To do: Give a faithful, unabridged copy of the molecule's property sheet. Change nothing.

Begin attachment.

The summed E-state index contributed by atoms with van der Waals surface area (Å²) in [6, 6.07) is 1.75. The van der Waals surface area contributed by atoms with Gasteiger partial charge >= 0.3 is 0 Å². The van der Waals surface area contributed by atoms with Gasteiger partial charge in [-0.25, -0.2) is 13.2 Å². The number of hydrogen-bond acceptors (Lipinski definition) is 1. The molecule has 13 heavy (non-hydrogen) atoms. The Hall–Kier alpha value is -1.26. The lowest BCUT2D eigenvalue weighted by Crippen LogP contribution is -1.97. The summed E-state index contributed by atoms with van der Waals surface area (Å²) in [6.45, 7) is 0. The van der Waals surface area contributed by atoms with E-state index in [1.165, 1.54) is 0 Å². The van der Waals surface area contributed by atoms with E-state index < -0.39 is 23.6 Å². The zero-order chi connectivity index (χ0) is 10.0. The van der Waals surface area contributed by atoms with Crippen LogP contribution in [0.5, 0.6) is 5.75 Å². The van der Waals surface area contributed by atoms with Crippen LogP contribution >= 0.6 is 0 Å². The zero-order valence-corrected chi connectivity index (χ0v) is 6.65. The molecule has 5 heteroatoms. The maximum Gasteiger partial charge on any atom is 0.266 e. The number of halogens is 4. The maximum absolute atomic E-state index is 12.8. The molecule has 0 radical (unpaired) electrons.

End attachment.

The summed E-state index contributed by atoms with van der Waals surface area (Å²) in [6, 6.07) is 1.75. The van der Waals surface area contributed by atoms with Gasteiger partial charge >= 0.3 is 0 Å². The van der Waals surface area contributed by atoms with Gasteiger partial charge in [-0.25, -0.2) is 13.2 Å². The number of hydrogen-bond acceptors (Lipinski definition) is 1. The molecule has 13 heavy (non-hydrogen) atoms. The Hall–Kier alpha value is -1.26. The lowest BCUT2D eigenvalue weighted by Crippen LogP contribution is -1.97. The summed E-state index contributed by atoms with van der Waals surface area (Å²) in [6.45, 7) is 0. The van der Waals surface area contributed by atoms with E-state index in [1.165, 1.54) is 0 Å². The van der Waals surface area contributed by atoms with E-state index < -0.39 is 23.6 Å². The zero-order chi connectivity index (χ0) is 10.0. The van der Waals surface area contributed by atoms with Crippen LogP contribution in [0.5, 0.6) is 5.75 Å². The van der Waals surface area contributed by atoms with Crippen LogP contribution >= 0.6 is 0 Å². The zero-order valence-corrected chi connectivity index (χ0v) is 6.65. The molecule has 5 heteroatoms. The maximum Gasteiger partial charge on any atom is 0.266 e. The number of halogens is 4. The maximum absolute atomic E-state index is 12.8. The molecule has 0 radical (unpaired) electrons.